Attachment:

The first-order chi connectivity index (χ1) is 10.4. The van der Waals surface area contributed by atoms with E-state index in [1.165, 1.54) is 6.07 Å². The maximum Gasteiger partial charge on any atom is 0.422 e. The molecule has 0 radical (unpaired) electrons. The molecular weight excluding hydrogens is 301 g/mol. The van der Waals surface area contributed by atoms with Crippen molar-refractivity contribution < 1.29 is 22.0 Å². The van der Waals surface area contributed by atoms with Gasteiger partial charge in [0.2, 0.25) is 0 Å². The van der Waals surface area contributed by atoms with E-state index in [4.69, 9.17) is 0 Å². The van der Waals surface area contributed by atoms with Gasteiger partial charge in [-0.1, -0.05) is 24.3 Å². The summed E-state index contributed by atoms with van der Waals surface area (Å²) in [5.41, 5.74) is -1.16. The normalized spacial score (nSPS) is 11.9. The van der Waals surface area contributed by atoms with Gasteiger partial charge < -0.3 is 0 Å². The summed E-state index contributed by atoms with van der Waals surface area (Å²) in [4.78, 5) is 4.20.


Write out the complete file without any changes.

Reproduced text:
The first-order chi connectivity index (χ1) is 10.4. The van der Waals surface area contributed by atoms with E-state index in [1.165, 1.54) is 6.07 Å². The maximum Gasteiger partial charge on any atom is 0.422 e. The molecule has 0 radical (unpaired) electrons. The molecular weight excluding hydrogens is 301 g/mol. The van der Waals surface area contributed by atoms with Crippen molar-refractivity contribution < 1.29 is 22.0 Å². The van der Waals surface area contributed by atoms with Gasteiger partial charge in [0.2, 0.25) is 0 Å². The van der Waals surface area contributed by atoms with E-state index in [4.69, 9.17) is 0 Å². The van der Waals surface area contributed by atoms with Gasteiger partial charge in [-0.1, -0.05) is 24.3 Å². The summed E-state index contributed by atoms with van der Waals surface area (Å²) in [5.41, 5.74) is -1.16. The normalized spacial score (nSPS) is 11.9. The van der Waals surface area contributed by atoms with Gasteiger partial charge < -0.3 is 0 Å². The summed E-state index contributed by atoms with van der Waals surface area (Å²) in [4.78, 5) is 4.20.